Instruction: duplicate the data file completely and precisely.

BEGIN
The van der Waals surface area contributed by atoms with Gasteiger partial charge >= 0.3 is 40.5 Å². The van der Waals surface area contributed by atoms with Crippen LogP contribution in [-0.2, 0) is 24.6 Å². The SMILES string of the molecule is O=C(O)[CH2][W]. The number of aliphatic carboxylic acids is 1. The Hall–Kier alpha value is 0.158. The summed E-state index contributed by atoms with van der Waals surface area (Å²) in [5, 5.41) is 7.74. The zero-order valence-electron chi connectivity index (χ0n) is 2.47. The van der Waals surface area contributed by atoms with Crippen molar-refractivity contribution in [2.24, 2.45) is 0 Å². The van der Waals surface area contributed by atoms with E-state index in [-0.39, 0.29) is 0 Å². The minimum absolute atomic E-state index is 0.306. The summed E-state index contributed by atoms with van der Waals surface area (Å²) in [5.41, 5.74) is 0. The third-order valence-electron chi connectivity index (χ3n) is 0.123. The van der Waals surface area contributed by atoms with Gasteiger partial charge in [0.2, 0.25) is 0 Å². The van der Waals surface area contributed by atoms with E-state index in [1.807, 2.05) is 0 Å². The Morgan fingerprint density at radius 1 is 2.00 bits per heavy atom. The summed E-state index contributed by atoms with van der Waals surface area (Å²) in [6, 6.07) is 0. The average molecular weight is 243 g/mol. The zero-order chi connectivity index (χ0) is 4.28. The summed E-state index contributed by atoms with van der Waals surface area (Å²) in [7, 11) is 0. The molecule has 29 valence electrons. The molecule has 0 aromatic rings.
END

The van der Waals surface area contributed by atoms with Gasteiger partial charge >= 0.3 is 40.5 Å². The van der Waals surface area contributed by atoms with Crippen LogP contribution in [-0.2, 0) is 24.6 Å². The SMILES string of the molecule is O=C(O)[CH2][W]. The number of aliphatic carboxylic acids is 1. The Hall–Kier alpha value is 0.158. The summed E-state index contributed by atoms with van der Waals surface area (Å²) in [5, 5.41) is 7.74. The zero-order valence-electron chi connectivity index (χ0n) is 2.47. The van der Waals surface area contributed by atoms with Crippen molar-refractivity contribution in [2.24, 2.45) is 0 Å². The van der Waals surface area contributed by atoms with E-state index in [-0.39, 0.29) is 0 Å². The minimum absolute atomic E-state index is 0.306. The summed E-state index contributed by atoms with van der Waals surface area (Å²) in [5.41, 5.74) is 0. The third-order valence-electron chi connectivity index (χ3n) is 0.123. The van der Waals surface area contributed by atoms with Gasteiger partial charge in [0.2, 0.25) is 0 Å². The van der Waals surface area contributed by atoms with E-state index in [1.807, 2.05) is 0 Å². The Morgan fingerprint density at radius 1 is 2.00 bits per heavy atom. The summed E-state index contributed by atoms with van der Waals surface area (Å²) in [6, 6.07) is 0. The average molecular weight is 243 g/mol. The zero-order chi connectivity index (χ0) is 4.28. The summed E-state index contributed by atoms with van der Waals surface area (Å²) in [7, 11) is 0. The molecule has 29 valence electrons. The molecule has 0 aromatic rings.